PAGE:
Although electric vehicles lose autonomy at low temperatures, some suffer from the problem less than others. This is what emerges from a test that the Norwegian Automobile Federation has conducted on 20 electric vehicles. It was probably the largest test of resistance of the EV range at low temperatures ever attempted. The test journey unraveled from Oslo to Hafjell, a journey of about 200 kilometers, although 482 kilometers have been driven to test cars with greater autonomy. Cruising speeds went from 60 to 110 km / h.
The idea was to keep electric vehicles going until battery had not been completely discharged. The first thing the association discovered is that the electric vehicles tested have an autonomy of about 18.5 percent less than as declared by the producers on the Wltp (Worldwide Harmonized Light vehicles Test Procedures). The worst was the Opel Ampera-e. With a declared WLTP radius of 423 kilometers, it managed to travel only 296.9 kilometers, or 29.81 percent less.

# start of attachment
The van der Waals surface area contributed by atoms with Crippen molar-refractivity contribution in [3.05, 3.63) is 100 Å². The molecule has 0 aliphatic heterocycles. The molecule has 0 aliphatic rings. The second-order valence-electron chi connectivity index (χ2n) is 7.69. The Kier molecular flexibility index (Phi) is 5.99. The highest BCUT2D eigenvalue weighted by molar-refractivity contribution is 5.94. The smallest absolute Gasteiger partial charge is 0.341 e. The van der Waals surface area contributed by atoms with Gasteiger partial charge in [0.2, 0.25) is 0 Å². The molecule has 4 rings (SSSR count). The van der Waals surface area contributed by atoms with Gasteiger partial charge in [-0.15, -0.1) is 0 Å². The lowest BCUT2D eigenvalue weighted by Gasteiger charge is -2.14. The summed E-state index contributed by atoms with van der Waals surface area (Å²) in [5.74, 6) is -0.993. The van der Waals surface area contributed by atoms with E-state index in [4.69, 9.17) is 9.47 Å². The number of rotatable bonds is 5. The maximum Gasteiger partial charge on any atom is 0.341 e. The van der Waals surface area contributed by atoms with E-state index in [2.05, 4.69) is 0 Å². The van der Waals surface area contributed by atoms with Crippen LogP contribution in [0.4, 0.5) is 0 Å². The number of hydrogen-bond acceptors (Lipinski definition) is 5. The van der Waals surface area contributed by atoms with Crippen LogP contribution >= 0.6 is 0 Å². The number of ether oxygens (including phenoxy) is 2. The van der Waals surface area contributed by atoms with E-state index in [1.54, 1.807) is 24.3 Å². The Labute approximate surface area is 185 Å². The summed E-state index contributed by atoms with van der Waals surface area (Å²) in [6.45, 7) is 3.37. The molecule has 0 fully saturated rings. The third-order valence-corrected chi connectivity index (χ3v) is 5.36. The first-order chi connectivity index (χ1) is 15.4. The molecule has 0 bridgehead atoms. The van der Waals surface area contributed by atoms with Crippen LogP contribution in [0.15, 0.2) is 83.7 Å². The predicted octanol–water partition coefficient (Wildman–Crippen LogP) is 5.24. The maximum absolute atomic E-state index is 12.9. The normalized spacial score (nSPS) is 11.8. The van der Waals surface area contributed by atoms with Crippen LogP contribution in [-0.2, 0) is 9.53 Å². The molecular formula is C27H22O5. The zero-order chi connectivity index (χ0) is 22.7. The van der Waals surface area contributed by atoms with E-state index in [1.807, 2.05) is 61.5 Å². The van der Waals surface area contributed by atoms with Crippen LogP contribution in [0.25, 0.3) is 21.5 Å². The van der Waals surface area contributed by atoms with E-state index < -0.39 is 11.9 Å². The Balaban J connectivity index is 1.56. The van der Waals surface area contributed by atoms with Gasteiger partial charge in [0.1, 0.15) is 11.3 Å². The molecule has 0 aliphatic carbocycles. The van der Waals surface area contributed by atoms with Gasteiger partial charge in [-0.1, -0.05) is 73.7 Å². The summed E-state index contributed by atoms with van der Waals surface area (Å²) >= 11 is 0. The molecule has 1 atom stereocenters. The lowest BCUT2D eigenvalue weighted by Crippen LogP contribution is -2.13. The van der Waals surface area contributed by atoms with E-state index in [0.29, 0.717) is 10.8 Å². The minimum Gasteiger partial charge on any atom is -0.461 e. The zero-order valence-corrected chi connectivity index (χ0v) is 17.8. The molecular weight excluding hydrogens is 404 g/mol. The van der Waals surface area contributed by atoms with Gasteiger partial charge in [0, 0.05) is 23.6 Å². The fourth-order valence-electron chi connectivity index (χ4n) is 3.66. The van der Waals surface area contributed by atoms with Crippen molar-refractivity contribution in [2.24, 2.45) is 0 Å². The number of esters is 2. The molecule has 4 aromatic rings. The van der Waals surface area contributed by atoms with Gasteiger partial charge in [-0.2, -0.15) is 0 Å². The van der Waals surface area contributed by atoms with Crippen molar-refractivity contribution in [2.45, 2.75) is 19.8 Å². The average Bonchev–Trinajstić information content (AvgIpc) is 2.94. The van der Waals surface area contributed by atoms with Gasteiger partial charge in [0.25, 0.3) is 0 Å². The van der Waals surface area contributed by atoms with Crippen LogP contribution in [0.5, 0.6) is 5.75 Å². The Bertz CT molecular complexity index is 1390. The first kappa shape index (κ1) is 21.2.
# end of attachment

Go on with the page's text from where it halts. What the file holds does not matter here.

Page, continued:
The most faithful vehicle to the declared Wltp range was found to be the Hyundai Kona. Of the 449 kilometers declared autonomy, it was able to cover 404.5 kilometers, or only 9.91 percent less. The test also helped the Naf to unmask some common beliefs, such as that electric vehicles suddenly stop when the battery runs out. Nils Sdal, Naf’s senior communications consultant, said: “A fun fact that is worth knowing is that if you completely run out of power, you can still travel a few kilometers. Just turn off the machine and let it rest for a while and then start again. ”